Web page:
- DON’T include anything in your documentation you wouldn’t be comfortable seeing on the projector screen in court. When writing your documentation, think about how your words might ultimately be used against you. Consider if you would be comfortable seeing the information magnified on the big screen, or on the front page of your local paper. If the idea makes you cringe, revise your wording so that your documentation is as factual, objective and professional as possible.
- DO sign and date your documentation. No matter how carefully you documented the event, if you can’t demonstrate whether it occurred in 2012 or 1992, you’re in trouble. Emails are particularly useful from this standpoint because the date stamp, time stamp and delivery receipts can demonstrate exactly when the employee opened the email. But if you’re composing some other form of written documentation—a counseling memorandum or a summary of the discussion you had with an employee—make sure you sign and date the documentation. Even better, have the employee sign and date the documentation too—that way you can prove they were on notice.
- DON’T delay. Your documentation should be issued as soon as possible after the event you’re documenting. If you wait six months to write up an employee for poor customer service, you’re demonstrating that the company didn’t take the issue seriously at the time—regardless of whether that’s true or not. Worse, it could lend credibility to a claim of retaliation, for example, if the worker states that you suddenly began “finding” reasons for discipline once you discovered the employee was a union steward.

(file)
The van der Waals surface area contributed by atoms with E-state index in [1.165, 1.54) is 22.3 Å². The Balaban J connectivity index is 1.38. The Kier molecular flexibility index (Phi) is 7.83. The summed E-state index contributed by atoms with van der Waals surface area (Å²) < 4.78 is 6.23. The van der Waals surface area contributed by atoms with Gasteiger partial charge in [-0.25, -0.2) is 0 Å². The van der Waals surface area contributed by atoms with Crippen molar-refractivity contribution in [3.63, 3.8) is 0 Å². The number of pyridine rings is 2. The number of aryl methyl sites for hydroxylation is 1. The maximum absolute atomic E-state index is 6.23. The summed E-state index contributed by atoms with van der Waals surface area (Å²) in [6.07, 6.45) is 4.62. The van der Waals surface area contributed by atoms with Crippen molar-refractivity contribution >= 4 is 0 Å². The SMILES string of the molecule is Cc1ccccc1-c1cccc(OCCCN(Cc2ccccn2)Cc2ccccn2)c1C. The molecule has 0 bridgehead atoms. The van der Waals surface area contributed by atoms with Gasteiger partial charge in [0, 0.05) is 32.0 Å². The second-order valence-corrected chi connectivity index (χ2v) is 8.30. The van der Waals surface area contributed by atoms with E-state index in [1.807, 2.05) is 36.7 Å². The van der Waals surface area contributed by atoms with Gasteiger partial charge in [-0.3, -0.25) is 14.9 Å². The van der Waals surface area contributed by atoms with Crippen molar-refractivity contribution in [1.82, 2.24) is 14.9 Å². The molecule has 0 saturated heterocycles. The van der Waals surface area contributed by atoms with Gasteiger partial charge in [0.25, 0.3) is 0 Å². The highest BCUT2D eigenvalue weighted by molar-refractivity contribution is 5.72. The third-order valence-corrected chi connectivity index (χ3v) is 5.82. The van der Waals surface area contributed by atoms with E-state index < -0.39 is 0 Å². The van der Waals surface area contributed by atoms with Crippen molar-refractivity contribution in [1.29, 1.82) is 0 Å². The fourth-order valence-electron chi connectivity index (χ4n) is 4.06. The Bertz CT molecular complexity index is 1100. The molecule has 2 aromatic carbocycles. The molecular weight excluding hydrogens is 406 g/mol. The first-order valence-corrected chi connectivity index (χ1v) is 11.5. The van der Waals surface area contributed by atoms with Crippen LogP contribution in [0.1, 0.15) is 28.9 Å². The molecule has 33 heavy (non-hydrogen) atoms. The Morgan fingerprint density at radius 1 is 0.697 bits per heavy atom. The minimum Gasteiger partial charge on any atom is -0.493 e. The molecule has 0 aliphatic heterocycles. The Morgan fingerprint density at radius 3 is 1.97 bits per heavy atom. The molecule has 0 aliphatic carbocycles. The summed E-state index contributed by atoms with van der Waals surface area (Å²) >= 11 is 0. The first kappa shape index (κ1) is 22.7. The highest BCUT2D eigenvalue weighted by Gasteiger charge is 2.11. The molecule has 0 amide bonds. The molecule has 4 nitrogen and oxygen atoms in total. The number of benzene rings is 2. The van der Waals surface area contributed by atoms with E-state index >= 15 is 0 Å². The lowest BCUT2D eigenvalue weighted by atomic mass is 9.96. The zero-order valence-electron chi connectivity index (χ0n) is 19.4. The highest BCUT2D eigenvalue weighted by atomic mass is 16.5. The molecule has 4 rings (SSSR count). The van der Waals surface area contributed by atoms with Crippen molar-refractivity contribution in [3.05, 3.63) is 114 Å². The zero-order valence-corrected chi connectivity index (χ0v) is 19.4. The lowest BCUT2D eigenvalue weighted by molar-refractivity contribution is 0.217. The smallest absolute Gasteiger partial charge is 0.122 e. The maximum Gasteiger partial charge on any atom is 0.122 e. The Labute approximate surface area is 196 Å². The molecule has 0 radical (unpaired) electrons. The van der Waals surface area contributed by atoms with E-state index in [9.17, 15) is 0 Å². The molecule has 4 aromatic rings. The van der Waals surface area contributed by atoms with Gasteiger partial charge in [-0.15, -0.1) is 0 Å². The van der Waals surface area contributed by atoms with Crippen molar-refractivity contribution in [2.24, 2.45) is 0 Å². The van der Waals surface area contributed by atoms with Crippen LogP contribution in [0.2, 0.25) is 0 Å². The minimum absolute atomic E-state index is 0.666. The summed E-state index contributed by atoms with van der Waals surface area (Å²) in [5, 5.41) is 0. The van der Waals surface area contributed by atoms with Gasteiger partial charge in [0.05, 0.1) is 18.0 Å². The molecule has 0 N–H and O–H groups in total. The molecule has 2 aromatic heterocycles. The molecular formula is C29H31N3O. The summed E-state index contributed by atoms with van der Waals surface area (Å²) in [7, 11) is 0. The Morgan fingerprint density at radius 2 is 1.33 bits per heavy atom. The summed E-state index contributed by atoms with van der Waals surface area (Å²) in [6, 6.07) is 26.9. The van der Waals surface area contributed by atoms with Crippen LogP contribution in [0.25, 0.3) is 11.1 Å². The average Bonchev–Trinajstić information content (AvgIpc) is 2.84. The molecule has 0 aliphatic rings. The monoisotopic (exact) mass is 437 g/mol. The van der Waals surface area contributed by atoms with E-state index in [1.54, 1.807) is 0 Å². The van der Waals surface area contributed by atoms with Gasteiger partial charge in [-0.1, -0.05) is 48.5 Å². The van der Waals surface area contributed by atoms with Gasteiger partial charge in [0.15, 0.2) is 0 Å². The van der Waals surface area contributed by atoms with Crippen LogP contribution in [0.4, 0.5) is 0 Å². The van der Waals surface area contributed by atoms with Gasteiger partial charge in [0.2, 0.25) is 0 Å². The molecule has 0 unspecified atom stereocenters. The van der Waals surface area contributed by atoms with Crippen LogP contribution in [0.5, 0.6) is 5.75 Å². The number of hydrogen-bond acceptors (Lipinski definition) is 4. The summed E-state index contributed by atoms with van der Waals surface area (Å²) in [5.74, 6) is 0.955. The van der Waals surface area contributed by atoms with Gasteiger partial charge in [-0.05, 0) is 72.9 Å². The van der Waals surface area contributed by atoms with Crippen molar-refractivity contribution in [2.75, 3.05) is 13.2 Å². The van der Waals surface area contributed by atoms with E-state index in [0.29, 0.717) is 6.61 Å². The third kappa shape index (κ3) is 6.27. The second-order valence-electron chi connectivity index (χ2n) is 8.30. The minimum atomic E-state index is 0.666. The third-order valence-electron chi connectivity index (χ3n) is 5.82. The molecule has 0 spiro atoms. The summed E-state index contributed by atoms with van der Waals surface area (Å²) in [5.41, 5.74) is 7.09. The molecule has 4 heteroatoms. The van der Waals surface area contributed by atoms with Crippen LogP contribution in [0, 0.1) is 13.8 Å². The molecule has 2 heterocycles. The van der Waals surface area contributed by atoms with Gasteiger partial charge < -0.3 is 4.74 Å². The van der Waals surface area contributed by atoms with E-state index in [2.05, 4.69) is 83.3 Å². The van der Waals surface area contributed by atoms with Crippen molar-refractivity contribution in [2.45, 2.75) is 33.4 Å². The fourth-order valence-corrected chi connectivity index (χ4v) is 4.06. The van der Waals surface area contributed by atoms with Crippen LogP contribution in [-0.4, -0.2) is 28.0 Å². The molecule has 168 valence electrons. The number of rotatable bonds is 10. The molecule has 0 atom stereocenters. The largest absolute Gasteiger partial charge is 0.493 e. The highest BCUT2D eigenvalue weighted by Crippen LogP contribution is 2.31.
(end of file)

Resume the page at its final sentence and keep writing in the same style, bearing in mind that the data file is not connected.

- DO tell the truth. Keep your documentation strictly factual. Don’t sugarcoat the issues in an attempt to be nice—it could backfire on you later. For example, if your documentation says, “you failed to complete your assignment in a timely manner, but I understand how busy everyone has been,” you’re actually making the case for the employee. If the worker was so busy that they could not be expected to complete the work, then you shouldn’t be disciplining them in the first place. But if they should have completed the work by the deadline, don’t make excuses.
- DON’T document every little thing. Ok, so that sounds inconsistent with the rest of this article. But writing down every small thing the employee does will make your documentation seem petty. If you have six different entries noting that the employee was a minute late back from lunch or forgot to say good morning when passing your desk, you risk sounding overly critical, and the arbitrator or judge may wonder if something else was motivating your behavior.
- DO share the documentation. Don’t keep secret notes on an employee—if they don’t know the behavior was a problem, they won’t know to correct it.
Bulletin boards are essential for the workplace—but when was the last time you really used yours? If you’re having trouble answering this question—or if the cobwebs hanging from the board tell the story all too well—you may be missing out on some of the many advantages of the company bulletin board.